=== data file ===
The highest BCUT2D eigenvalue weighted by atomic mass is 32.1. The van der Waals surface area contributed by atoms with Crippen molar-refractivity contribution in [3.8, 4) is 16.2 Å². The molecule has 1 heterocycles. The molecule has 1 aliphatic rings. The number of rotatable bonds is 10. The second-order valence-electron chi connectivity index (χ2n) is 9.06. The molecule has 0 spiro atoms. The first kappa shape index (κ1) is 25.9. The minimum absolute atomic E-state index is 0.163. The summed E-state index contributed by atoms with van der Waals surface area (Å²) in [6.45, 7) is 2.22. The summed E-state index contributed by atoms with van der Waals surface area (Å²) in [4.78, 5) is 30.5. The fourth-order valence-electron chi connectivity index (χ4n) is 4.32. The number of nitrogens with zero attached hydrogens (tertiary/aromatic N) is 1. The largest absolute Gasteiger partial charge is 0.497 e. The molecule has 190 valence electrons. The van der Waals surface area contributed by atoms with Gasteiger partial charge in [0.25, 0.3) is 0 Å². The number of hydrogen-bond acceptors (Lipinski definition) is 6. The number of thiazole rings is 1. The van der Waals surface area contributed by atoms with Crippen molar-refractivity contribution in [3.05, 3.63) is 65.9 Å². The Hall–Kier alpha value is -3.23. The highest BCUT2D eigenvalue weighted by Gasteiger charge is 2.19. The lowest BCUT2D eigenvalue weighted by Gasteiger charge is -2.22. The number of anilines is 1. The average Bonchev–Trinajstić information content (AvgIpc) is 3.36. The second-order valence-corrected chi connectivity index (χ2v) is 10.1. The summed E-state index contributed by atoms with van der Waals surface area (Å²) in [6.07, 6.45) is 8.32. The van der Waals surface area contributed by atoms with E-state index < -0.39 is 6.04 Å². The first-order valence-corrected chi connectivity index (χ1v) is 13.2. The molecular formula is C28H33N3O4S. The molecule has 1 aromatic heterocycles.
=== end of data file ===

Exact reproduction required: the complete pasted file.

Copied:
The highest BCUT2D eigenvalue weighted by atomic mass is 32.1. The van der Waals surface area contributed by atoms with Crippen molar-refractivity contribution in [3.8, 4) is 16.2 Å². The molecule has 1 heterocycles. The molecule has 1 aliphatic rings. The number of rotatable bonds is 10. The second-order valence-electron chi connectivity index (χ2n) is 9.06. The molecule has 0 spiro atoms. The first kappa shape index (κ1) is 25.9. The minimum absolute atomic E-state index is 0.163. The summed E-state index contributed by atoms with van der Waals surface area (Å²) in [6.45, 7) is 2.22. The summed E-state index contributed by atoms with van der Waals surface area (Å²) in [4.78, 5) is 30.5. The fourth-order valence-electron chi connectivity index (χ4n) is 4.32. The number of nitrogens with zero attached hydrogens (tertiary/aromatic N) is 1. The largest absolute Gasteiger partial charge is 0.497 e. The molecule has 190 valence electrons. The van der Waals surface area contributed by atoms with Gasteiger partial charge in [0.25, 0.3) is 0 Å². The number of hydrogen-bond acceptors (Lipinski definition) is 6. The number of thiazole rings is 1. The van der Waals surface area contributed by atoms with Crippen molar-refractivity contribution in [3.05, 3.63) is 65.9 Å². The Hall–Kier alpha value is -3.23. The highest BCUT2D eigenvalue weighted by Gasteiger charge is 2.19. The lowest BCUT2D eigenvalue weighted by Gasteiger charge is -2.22. The number of anilines is 1. The average Bonchev–Trinajstić information content (AvgIpc) is 3.36. The second-order valence-corrected chi connectivity index (χ2v) is 10.1. The summed E-state index contributed by atoms with van der Waals surface area (Å²) in [6.07, 6.45) is 8.32. The van der Waals surface area contributed by atoms with E-state index < -0.39 is 6.04 Å². The first-order valence-corrected chi connectivity index (χ1v) is 13.2. The molecular formula is C28H33N3O4S. The molecule has 1 aromatic heterocycles.